These were all things you should have picked up on as mentioned previously and you would have been aware had you done a proper H&P-P/E!!

So I guess we were fooled. ...But I dont see how we could have avoided it here-- the patient was incontinent to urine, and was COMPLETELY unresponsive to pain. It really blows my mind that the patient could have been conscious and have NO reaction to the sternal rub or IV, nevermind urinate on herself. On top of that, it seems incredible to me that the patient was able to maintain these "fake' symptons for us with 3mg on Ativan on board. Youd think by that time she'd be completely snowed.

See above and the links I posted..again they should help... I think this is potentially quite a commn issue among inadequately educated medics... but thats just my .02, HLO.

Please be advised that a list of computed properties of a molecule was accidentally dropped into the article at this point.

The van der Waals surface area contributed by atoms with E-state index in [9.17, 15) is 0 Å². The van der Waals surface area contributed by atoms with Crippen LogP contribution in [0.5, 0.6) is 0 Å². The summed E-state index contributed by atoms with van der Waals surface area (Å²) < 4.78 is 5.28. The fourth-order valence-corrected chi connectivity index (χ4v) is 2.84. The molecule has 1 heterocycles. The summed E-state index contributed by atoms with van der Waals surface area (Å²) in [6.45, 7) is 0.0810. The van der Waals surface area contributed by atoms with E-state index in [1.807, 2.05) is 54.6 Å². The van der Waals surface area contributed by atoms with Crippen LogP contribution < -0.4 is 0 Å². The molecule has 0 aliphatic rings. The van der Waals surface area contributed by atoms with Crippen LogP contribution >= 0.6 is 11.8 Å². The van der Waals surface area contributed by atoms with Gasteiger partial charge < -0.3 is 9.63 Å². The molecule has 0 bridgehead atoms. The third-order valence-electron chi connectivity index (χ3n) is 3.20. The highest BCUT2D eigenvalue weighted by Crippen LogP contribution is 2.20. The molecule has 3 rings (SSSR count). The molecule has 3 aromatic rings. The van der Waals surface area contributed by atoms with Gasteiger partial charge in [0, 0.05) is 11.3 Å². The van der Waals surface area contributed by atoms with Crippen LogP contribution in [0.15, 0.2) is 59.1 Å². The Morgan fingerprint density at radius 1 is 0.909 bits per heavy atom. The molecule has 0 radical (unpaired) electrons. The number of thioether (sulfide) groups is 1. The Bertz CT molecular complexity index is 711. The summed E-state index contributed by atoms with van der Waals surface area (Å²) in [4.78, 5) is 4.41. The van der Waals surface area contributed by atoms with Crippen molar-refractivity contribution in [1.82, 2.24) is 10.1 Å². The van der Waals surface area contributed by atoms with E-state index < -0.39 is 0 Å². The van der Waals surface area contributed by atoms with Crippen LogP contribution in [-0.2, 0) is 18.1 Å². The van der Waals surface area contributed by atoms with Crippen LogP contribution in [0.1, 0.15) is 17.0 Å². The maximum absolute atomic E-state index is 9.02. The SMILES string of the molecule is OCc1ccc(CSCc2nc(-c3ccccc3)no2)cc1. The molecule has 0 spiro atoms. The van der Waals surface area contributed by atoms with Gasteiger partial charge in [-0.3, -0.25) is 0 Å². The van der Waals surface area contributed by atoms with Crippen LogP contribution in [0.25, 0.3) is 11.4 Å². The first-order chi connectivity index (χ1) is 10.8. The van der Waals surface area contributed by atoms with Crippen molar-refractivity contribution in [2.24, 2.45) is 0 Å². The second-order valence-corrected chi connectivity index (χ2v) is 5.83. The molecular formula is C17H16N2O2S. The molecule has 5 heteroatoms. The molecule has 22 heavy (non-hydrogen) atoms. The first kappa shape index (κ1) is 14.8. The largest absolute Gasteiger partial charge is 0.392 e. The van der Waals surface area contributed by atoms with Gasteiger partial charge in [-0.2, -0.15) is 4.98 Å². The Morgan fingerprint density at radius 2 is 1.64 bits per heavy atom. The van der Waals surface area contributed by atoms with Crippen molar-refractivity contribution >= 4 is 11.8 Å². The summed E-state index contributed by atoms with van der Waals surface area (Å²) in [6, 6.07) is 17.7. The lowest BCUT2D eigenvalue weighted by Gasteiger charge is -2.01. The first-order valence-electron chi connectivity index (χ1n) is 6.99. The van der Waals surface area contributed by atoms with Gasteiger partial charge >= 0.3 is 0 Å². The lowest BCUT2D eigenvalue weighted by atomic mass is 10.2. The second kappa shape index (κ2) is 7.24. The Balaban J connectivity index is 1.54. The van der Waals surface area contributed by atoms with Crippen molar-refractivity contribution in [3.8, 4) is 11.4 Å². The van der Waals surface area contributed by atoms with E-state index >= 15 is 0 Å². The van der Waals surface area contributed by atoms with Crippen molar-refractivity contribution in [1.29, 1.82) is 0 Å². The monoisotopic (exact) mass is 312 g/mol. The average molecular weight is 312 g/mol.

Anyways, I'd like to hear what experiences you guys have had with seizures. What kind of criteria/tests do you like to use to differentiate between real and fake seizures, and do you think there was anything that my partner and I could have done differently on this call?

See above answer, these are just a few of the things I noticed...

Hope this helps,

ACE844

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Wow alright, "ace." Are you always this rude and condecending with new people on this forum? I beleive I was VERY respectful, phrasing my challenge to your initial post in the most unoffensive manner possible. It seems you, by comparison, have very few of the same qualms. What an arrogant ass you come across as.

If the patient had been seizing for 45mins, she would have been grossly diaphoretic and either very pale or flushed, also possibly been apenic and or in arrest if it were truely' status sz'... Also, not necessarily a 'sign,' but she managed to stay in bed, and or continue to have this 'seizure activity' in a nice soft comfy place...Food for Thought, thats what alittle 'scene size up may do for ya'! Especially in this context...